Vascular Plants of North Carolina
Account for Common Water-primrose - Ludwigia hexapetala   (Hooker & Arnott) Zardini & Peng
Members of Onagraceae:
Members of Ludwigia with account distribution info or public map:
Google Images
Section 6 » Family Onagraceae
Author(Hooker & Arnott) Zardini & Peng
DistributionCoastal Plain and Piedmont. Based on digital images, we cannot verify that all counties mapped are based on correctly identified specimens; for example, duplicate specimens from several counties have been determined as both L. grandiflora and L. hexapetala. That said, expert Elsa Zardini annotated most of the specimens we treat as L. hexapetala, but very few of those treated as L. grandiflora.

Native of South America; in N.A. NC to FL, TX, and OK; also CA.
AbundanceRare to uncommon, but can be quite abundant at a few places, such as Falls Lake in Wake/Durham/Granville counties.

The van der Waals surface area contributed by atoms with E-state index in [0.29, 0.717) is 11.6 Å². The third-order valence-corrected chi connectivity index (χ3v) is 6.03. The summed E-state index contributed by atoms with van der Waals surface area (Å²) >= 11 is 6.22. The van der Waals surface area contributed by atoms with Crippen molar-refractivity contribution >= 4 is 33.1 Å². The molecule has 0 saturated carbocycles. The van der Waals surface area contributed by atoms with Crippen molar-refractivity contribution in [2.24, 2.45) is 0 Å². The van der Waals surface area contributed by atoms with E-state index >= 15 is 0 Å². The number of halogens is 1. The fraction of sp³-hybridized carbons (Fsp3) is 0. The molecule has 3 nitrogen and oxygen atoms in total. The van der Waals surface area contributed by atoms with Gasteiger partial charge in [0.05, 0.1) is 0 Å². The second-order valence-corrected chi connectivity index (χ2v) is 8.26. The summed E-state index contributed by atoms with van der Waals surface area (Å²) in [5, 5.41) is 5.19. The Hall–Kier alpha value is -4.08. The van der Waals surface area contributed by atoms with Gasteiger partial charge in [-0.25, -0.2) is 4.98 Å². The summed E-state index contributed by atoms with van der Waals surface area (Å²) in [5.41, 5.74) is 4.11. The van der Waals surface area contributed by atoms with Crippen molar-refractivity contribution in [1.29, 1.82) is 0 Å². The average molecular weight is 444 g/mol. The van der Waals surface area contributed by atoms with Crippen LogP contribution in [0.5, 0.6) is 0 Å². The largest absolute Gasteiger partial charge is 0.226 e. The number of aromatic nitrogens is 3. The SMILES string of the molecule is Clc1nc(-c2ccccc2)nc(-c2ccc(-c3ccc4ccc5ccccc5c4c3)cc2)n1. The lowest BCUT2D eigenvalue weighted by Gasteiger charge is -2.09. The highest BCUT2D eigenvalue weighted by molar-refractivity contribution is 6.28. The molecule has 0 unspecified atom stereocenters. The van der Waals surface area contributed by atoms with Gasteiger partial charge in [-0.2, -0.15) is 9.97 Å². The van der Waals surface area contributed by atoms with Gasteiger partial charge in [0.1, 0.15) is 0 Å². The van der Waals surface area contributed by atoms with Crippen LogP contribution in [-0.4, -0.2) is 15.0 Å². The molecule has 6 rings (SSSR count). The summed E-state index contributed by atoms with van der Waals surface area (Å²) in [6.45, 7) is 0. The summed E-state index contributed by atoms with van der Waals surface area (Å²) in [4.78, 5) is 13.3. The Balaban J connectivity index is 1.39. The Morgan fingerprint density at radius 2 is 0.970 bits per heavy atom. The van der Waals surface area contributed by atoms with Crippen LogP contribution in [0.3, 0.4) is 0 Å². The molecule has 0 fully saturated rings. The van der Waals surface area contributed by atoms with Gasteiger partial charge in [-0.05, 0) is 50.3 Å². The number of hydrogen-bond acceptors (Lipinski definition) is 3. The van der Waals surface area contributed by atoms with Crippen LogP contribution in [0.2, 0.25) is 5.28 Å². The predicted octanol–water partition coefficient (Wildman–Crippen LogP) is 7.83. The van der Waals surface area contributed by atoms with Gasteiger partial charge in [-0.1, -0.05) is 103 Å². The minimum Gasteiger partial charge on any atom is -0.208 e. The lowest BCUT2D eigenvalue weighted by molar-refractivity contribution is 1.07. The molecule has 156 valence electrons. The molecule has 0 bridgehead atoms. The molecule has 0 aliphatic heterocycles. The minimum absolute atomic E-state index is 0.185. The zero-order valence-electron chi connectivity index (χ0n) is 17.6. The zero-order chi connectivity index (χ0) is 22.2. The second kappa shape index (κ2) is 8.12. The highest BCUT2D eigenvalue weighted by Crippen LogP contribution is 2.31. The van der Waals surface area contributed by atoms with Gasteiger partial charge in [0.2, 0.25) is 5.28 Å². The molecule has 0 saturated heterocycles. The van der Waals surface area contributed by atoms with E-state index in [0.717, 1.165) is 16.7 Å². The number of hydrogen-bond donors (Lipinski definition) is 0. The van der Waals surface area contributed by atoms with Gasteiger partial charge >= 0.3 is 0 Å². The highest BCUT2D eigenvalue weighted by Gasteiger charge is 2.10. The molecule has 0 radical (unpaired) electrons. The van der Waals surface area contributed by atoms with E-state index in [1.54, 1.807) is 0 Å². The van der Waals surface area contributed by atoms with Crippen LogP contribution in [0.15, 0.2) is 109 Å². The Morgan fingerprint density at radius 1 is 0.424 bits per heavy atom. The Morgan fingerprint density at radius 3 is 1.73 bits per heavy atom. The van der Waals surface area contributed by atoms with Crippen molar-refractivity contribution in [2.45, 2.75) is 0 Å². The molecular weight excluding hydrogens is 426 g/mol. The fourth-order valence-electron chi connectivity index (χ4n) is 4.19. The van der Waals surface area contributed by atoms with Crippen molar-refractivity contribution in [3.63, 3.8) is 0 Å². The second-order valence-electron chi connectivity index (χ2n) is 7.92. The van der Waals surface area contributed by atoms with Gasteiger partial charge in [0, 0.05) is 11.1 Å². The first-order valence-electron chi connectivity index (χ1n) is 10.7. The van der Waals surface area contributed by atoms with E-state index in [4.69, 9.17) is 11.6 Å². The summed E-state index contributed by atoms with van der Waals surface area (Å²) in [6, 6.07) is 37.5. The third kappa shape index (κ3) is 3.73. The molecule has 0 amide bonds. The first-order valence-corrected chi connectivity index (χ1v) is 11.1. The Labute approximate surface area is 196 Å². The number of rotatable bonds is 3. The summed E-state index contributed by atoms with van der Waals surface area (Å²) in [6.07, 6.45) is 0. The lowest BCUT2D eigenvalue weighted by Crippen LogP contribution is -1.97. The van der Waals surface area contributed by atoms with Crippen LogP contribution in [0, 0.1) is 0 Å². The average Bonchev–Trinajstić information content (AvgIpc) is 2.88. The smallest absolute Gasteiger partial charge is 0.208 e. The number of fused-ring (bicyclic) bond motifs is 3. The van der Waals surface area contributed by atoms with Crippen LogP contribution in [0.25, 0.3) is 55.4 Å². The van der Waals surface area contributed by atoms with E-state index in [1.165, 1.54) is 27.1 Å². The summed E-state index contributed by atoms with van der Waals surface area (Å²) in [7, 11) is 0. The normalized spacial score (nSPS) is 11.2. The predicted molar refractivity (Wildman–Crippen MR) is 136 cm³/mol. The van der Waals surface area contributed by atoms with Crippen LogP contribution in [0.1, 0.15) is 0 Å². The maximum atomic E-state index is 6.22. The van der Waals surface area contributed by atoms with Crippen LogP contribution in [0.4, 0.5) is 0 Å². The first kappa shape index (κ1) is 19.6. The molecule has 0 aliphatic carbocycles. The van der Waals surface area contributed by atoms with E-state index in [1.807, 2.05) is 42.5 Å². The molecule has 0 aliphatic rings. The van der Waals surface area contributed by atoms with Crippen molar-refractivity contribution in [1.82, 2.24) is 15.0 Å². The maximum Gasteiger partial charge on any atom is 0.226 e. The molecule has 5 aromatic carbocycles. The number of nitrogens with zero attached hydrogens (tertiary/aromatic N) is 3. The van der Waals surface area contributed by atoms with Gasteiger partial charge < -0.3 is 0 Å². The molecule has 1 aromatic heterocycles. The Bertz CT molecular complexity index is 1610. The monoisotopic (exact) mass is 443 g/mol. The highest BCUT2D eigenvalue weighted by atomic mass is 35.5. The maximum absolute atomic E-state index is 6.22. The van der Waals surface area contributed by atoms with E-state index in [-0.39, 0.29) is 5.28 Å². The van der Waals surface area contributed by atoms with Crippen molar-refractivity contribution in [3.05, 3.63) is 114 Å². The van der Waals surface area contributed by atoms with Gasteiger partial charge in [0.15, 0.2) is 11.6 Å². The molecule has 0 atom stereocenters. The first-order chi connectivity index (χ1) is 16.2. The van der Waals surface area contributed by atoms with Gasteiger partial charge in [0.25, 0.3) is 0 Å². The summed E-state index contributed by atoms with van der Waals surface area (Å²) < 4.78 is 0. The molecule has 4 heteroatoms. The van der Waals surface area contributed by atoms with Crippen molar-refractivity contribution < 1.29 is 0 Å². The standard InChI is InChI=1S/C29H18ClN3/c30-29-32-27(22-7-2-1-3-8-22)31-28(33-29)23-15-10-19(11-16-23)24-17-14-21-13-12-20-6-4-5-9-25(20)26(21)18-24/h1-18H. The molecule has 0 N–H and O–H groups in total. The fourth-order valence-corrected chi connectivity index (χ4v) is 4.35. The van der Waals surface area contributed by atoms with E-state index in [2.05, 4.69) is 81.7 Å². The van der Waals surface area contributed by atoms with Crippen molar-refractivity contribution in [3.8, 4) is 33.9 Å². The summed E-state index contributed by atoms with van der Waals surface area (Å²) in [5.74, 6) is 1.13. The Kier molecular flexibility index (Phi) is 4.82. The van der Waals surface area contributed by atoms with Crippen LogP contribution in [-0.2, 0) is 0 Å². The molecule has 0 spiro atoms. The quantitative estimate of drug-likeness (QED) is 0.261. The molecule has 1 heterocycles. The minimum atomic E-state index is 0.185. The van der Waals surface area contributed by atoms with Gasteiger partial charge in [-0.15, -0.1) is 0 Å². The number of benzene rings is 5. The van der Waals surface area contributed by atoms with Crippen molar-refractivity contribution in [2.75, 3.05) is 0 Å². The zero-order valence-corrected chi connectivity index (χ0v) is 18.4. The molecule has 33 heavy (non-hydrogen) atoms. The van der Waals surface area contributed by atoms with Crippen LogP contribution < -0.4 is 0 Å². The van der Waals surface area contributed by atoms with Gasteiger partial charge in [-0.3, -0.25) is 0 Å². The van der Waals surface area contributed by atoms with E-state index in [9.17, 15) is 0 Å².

HabitatLake shores and marshes, ditches, canals, creeks, fresh tidal marshes, farm ponds, swamps.
PhenologyFlowering and fruiting May-September.
IdentificationThis is a large-flowered water-primrose. It is notable for the sparsely (sometimes densely) hirsute stems and branches. Leaves are variable, but generally wider than those of bonariensis. To tell from its close relative L. grandiflora, see key in Weakley (2018). In general, this species has larger flowers -- to 2-2.5 inches across versus 1.5 inches across in L. grandiflora, and has leaves widest toward to the tip (versus widest below the middle in that species).
Taxonomic CommentsA synonym is L. uruguayensis in part; also L. grandiflora var. hexapetala. As mentioned above, there is still much to be settled regarding the distribution of these large-flowered exotic species.

Other Common Name(s)
State RankSE
Global Rank[GNR]
State Status
US Status
County Map - click on a county to view source of record.

View Mapping Selection Options
Select a source
Select an occurrence type